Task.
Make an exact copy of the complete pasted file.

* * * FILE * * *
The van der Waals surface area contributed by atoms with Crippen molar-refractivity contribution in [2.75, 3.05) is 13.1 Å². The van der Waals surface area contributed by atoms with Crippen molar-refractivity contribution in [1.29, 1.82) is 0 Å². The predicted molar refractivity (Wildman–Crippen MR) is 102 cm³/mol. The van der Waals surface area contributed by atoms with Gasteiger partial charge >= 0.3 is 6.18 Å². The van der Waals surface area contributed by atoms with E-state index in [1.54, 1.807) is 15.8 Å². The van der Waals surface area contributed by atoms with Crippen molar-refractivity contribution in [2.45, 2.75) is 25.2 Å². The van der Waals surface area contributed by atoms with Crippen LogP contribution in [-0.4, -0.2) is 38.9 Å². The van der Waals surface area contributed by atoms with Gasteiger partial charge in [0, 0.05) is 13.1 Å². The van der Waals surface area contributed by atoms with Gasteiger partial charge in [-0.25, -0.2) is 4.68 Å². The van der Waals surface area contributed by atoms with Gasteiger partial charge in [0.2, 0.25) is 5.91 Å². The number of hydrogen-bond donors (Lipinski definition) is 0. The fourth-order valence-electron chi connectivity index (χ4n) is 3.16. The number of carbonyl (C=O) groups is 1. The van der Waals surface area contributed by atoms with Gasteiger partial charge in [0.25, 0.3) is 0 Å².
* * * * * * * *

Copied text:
The van der Waals surface area contributed by atoms with Crippen molar-refractivity contribution in [2.75, 3.05) is 13.1 Å². The van der Waals surface area contributed by atoms with Crippen molar-refractivity contribution in [1.29, 1.82) is 0 Å². The predicted molar refractivity (Wildman–Crippen MR) is 102 cm³/mol. The van der Waals surface area contributed by atoms with Gasteiger partial charge >= 0.3 is 6.18 Å². The van der Waals surface area contributed by atoms with E-state index in [1.54, 1.807) is 15.8 Å². The van der Waals surface area contributed by atoms with Crippen molar-refractivity contribution in [2.45, 2.75) is 25.2 Å². The van der Waals surface area contributed by atoms with Crippen LogP contribution in [-0.4, -0.2) is 38.9 Å². The van der Waals surface area contributed by atoms with Gasteiger partial charge in [0, 0.05) is 13.1 Å². The van der Waals surface area contributed by atoms with Gasteiger partial charge in [-0.25, -0.2) is 4.68 Å². The van der Waals surface area contributed by atoms with Gasteiger partial charge in [0.2, 0.25) is 5.91 Å². The number of hydrogen-bond donors (Lipinski definition) is 0. The fourth-order valence-electron chi connectivity index (χ4n) is 3.16. The number of carbonyl (C=O) groups is 1. The van der Waals surface area contributed by atoms with Gasteiger partial charge in [0.25, 0.3) is 0 Å².